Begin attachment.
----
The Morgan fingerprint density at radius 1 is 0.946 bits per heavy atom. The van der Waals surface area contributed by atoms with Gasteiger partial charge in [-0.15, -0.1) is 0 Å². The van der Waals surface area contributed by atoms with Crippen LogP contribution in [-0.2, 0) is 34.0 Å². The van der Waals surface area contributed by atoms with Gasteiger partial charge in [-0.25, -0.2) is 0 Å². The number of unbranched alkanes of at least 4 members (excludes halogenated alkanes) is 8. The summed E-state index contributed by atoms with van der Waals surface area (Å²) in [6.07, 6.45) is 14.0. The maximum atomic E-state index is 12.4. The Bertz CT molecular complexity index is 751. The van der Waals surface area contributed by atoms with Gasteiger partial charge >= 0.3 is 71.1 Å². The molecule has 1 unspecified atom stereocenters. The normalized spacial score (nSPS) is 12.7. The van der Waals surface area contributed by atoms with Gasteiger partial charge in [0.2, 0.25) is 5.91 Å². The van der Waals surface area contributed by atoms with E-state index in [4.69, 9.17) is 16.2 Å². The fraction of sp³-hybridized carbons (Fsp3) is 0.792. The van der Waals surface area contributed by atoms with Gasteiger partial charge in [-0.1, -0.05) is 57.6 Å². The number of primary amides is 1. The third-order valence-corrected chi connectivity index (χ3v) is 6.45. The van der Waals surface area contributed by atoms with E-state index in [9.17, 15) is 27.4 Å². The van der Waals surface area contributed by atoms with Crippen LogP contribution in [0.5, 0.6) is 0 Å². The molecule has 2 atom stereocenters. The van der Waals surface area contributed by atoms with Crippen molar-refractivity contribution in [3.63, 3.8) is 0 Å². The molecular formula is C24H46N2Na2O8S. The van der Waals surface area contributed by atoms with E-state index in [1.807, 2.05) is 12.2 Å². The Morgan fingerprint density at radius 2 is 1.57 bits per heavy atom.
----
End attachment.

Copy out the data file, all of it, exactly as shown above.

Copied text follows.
The Morgan fingerprint density at radius 1 is 0.946 bits per heavy atom. The van der Waals surface area contributed by atoms with Gasteiger partial charge in [-0.15, -0.1) is 0 Å². The van der Waals surface area contributed by atoms with Crippen LogP contribution in [-0.2, 0) is 34.0 Å². The van der Waals surface area contributed by atoms with Gasteiger partial charge in [-0.25, -0.2) is 0 Å². The number of unbranched alkanes of at least 4 members (excludes halogenated alkanes) is 8. The summed E-state index contributed by atoms with van der Waals surface area (Å²) in [6.07, 6.45) is 14.0. The maximum atomic E-state index is 12.4. The Bertz CT molecular complexity index is 751. The van der Waals surface area contributed by atoms with Gasteiger partial charge >= 0.3 is 71.1 Å². The molecule has 1 unspecified atom stereocenters. The normalized spacial score (nSPS) is 12.7. The van der Waals surface area contributed by atoms with Gasteiger partial charge in [0.2, 0.25) is 5.91 Å². The van der Waals surface area contributed by atoms with E-state index in [4.69, 9.17) is 16.2 Å². The fraction of sp³-hybridized carbons (Fsp3) is 0.792. The van der Waals surface area contributed by atoms with Gasteiger partial charge in [-0.1, -0.05) is 57.6 Å². The number of primary amides is 1. The third-order valence-corrected chi connectivity index (χ3v) is 6.45. The van der Waals surface area contributed by atoms with E-state index in [9.17, 15) is 27.4 Å². The van der Waals surface area contributed by atoms with Crippen LogP contribution in [0.5, 0.6) is 0 Å². The molecule has 2 atom stereocenters. The van der Waals surface area contributed by atoms with Crippen molar-refractivity contribution in [3.63, 3.8) is 0 Å². The molecular formula is C24H46N2Na2O8S. The van der Waals surface area contributed by atoms with E-state index in [1.807, 2.05) is 12.2 Å². The Morgan fingerprint density at radius 2 is 1.57 bits per heavy atom.